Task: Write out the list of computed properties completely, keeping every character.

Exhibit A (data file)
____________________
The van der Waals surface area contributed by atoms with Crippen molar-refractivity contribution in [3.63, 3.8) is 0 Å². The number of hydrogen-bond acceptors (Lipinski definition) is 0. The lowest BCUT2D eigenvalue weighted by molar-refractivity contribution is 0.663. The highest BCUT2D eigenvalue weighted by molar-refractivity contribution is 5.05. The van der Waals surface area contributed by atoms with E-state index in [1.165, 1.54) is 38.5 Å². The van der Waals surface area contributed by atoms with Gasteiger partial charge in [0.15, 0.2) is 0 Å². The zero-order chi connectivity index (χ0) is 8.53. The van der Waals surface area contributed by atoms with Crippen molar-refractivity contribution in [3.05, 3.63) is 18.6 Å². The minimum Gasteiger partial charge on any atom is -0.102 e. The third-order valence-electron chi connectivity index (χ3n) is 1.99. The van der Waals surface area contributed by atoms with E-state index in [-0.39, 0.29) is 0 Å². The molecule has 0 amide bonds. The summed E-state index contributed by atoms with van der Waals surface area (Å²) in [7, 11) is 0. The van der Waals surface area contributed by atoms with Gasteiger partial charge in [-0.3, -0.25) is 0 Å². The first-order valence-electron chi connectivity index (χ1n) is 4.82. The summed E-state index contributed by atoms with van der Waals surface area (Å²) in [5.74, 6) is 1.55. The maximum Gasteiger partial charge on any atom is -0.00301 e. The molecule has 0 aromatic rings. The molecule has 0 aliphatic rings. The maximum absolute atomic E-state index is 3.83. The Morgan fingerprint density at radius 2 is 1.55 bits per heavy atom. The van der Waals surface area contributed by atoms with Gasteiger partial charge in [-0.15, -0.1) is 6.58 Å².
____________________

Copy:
The van der Waals surface area contributed by atoms with Crippen molar-refractivity contribution in [3.63, 3.8) is 0 Å². The number of hydrogen-bond acceptors (Lipinski definition) is 0. The lowest BCUT2D eigenvalue weighted by molar-refractivity contribution is 0.663. The highest BCUT2D eigenvalue weighted by molar-refractivity contribution is 5.05. The van der Waals surface area contributed by atoms with E-state index in [1.165, 1.54) is 38.5 Å². The van der Waals surface area contributed by atoms with Gasteiger partial charge in [0.15, 0.2) is 0 Å². The zero-order chi connectivity index (χ0) is 8.53. The van der Waals surface area contributed by atoms with Crippen molar-refractivity contribution in [3.05, 3.63) is 18.6 Å². The minimum Gasteiger partial charge on any atom is -0.102 e. The third-order valence-electron chi connectivity index (χ3n) is 1.99. The van der Waals surface area contributed by atoms with E-state index in [-0.39, 0.29) is 0 Å². The molecule has 0 amide bonds. The summed E-state index contributed by atoms with van der Waals surface area (Å²) in [7, 11) is 0. The van der Waals surface area contributed by atoms with Gasteiger partial charge in [-0.3, -0.25) is 0 Å². The first-order valence-electron chi connectivity index (χ1n) is 4.82. The summed E-state index contributed by atoms with van der Waals surface area (Å²) in [5.74, 6) is 1.55. The maximum Gasteiger partial charge on any atom is -0.00301 e. The molecule has 0 aromatic rings. The molecule has 0 aliphatic rings. The maximum absolute atomic E-state index is 3.83. The Morgan fingerprint density at radius 2 is 1.55 bits per heavy atom. The van der Waals surface area contributed by atoms with Gasteiger partial charge in [-0.15, -0.1) is 6.58 Å².